Shaddrick VAUGHN v. STATE of Alabama.
On January 27, 2007, Shaddrick Vaughn pleaded guilty to second-degree receiving stolen property. The trial court sentenced him to 10 years' imprisonment but split the sentence and ordered him to serve 12 months followed by 5 years on probation. On May 15, 2008, during the probationary portion of Vaughn's sentence, Vaughn's probation officer filed a delinquency report, charging Vaughn with violating the terms and conditions of his probation by having committed the new offense of shooting or discharging a firearm into an occupied vehicle, a violation of § 13A-11-61, Ala.Code 1975. After several continuances, the revocation hearing was held on November 13, 2008. After the hearing, the circuit court issued an order revoking Vaughn's probation. This appeal followed.
Raymond Schultz, a police officer for the City of Sheffield, testified during the revocation hearing that shortly after noon on April 12, 2008, he was dispatched to the scene of a shooting. At the scene, he saw a large group of people and a vehicle parked in the road. Officer Schultz was told by the driver of the vehicle that his vehicle had been struck by gunfire. The driver also told Officer Shultz that Vaughn and Desmond Thomas had been arguing at the scene shortly before the shooting started and that Thomas was one of the shooters. The driver told Officer Shultz that he did not see Vaughn with a gun. Neither Vaughn or Thomas were present at the scene when Officer Shultz arrived. Vaughn was subsequently arrested and indicted for discharging a firearm into an occupied vehicle. The State introduced at the revocation hearing a certified copy of the indictment.
Vaughn argues that the circuit court erroneously revoked his probation solely on hearsay that he committed a new offense and because he had been indicted by the grand jury. The facts in this case are similar to the facts in Sturdivant v. State, [Ms. CR-07-1234, May 1, 2009] --- So.3d ---- (Ala.Crim.App.2009). In Sturdivant, the only evidence supporting the revocation of Sturdivant's probation came from Sturdivant's probation officer, who testified that Sturdivant had been indicted for rape, and from the victim's aunt, who testified that the victim had told her she had been raped by Sturdivant. This Court's holding in Sturdivant, supra, is dispositive of Vaughn's claim on appeal. In Sturdivant, we stated:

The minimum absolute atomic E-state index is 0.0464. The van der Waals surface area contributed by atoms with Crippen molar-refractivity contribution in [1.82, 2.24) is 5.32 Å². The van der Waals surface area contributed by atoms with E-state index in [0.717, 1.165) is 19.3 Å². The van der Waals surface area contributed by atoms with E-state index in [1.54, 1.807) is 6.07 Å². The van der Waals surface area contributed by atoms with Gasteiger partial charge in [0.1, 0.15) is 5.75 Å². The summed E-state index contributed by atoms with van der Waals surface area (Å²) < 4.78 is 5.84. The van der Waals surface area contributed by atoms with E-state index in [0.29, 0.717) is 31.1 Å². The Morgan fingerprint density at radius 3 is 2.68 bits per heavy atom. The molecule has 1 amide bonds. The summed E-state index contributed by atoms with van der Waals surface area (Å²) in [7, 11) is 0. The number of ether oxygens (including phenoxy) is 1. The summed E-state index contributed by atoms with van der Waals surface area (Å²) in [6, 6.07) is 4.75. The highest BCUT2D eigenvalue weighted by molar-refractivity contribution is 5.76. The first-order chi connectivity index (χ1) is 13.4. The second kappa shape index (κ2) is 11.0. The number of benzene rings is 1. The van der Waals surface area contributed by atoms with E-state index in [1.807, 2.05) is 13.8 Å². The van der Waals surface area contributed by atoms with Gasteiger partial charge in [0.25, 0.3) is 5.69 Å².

“ “ ‘The use of such hearsay evidence as the sole means of proving the violation of the probation condition denied appellant the right to confront and cross-examine the person who originated the factual information which formed the basis for the revocation. For this reason, appellant was denied minimal due process of law, and the evidence was insufficient to prove the alleged violation of probation.”
“ ‘[Mallette v. State,] 572 So.2d [1316,] 1317 [ (Ala.Crim.App.1990) ]. See also Ex parte Belcher, 556 So.2d 366 (Ala.1989) (State's evidence held insufficient in probation revocation hearing where evidence consisted of probation officer's testimony that, while on probation, the appellant was charged with a federal offense, i.e., conspiring to possess, with intent to distribute, approximately 1000 pounds of marijuana, and certified copies of the federal charge).
“ “ ‘[T]he law is clear that the formality and evidentiary standards of a criminal trial are not required in parole revocation hearings. Thompson v. State, 356 So.2d 757 (Ala.Crim.App.1978), Armstrong v. State, 294 Ala. 100, 312 So.2d 620 (1975). Hearsay evidence may be admitted in the discretion of the court, though the State acknowledges that hearsay evidence cannot be the sole support of revoking probation. Mitchell v. State, 462 So.2d 740 (Ala.Crim.App.1984).
“ “ ‘․
“ “ ‘Although probation is a ‘privilege’ and not a right, Wray v. State, 472 So.2d 1119 (Ala.1985), certain standards of due process of law must be met to justify revocation. Those standards are set out in Armstrong v. State, supra.